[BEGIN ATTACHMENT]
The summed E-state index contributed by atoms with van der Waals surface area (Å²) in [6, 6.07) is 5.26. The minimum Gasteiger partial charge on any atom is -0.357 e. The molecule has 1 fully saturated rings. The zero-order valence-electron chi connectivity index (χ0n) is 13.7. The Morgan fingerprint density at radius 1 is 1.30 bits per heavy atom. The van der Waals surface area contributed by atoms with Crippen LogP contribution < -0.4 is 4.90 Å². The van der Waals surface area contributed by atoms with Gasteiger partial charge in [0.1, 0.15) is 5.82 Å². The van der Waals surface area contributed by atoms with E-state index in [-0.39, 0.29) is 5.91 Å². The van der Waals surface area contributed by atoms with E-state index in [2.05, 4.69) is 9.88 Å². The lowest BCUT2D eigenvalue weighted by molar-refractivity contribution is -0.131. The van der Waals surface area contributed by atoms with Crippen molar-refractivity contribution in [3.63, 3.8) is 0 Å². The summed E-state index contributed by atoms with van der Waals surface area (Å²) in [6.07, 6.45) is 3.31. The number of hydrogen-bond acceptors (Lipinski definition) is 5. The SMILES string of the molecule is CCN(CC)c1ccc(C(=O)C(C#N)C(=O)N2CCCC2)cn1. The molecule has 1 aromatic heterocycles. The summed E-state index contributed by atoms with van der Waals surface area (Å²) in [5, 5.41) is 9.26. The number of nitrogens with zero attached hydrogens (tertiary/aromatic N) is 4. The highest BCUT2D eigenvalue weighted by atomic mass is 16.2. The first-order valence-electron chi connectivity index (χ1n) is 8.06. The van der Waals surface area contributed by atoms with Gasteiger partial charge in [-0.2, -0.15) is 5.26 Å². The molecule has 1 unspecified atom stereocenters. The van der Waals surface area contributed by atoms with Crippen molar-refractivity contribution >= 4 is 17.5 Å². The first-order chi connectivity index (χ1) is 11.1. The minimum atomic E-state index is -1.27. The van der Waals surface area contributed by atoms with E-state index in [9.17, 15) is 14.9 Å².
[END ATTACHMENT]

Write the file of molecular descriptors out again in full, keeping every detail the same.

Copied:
The summed E-state index contributed by atoms with van der Waals surface area (Å²) in [6, 6.07) is 5.26. The minimum Gasteiger partial charge on any atom is -0.357 e. The molecule has 1 fully saturated rings. The zero-order valence-electron chi connectivity index (χ0n) is 13.7. The Morgan fingerprint density at radius 1 is 1.30 bits per heavy atom. The van der Waals surface area contributed by atoms with Crippen LogP contribution < -0.4 is 4.90 Å². The van der Waals surface area contributed by atoms with Gasteiger partial charge in [0.1, 0.15) is 5.82 Å². The van der Waals surface area contributed by atoms with E-state index in [-0.39, 0.29) is 5.91 Å². The van der Waals surface area contributed by atoms with E-state index in [2.05, 4.69) is 9.88 Å². The lowest BCUT2D eigenvalue weighted by molar-refractivity contribution is -0.131. The van der Waals surface area contributed by atoms with Crippen molar-refractivity contribution in [3.63, 3.8) is 0 Å². The summed E-state index contributed by atoms with van der Waals surface area (Å²) in [6.07, 6.45) is 3.31. The number of hydrogen-bond acceptors (Lipinski definition) is 5. The SMILES string of the molecule is CCN(CC)c1ccc(C(=O)C(C#N)C(=O)N2CCCC2)cn1. The molecule has 1 aromatic heterocycles. The summed E-state index contributed by atoms with van der Waals surface area (Å²) in [5, 5.41) is 9.26. The number of nitrogens with zero attached hydrogens (tertiary/aromatic N) is 4. The highest BCUT2D eigenvalue weighted by atomic mass is 16.2. The first-order valence-electron chi connectivity index (χ1n) is 8.06. The van der Waals surface area contributed by atoms with Gasteiger partial charge in [-0.2, -0.15) is 5.26 Å². The molecule has 1 unspecified atom stereocenters. The van der Waals surface area contributed by atoms with Crippen molar-refractivity contribution >= 4 is 17.5 Å². The first-order chi connectivity index (χ1) is 11.1. The minimum atomic E-state index is -1.27. The van der Waals surface area contributed by atoms with E-state index in [9.17, 15) is 14.9 Å².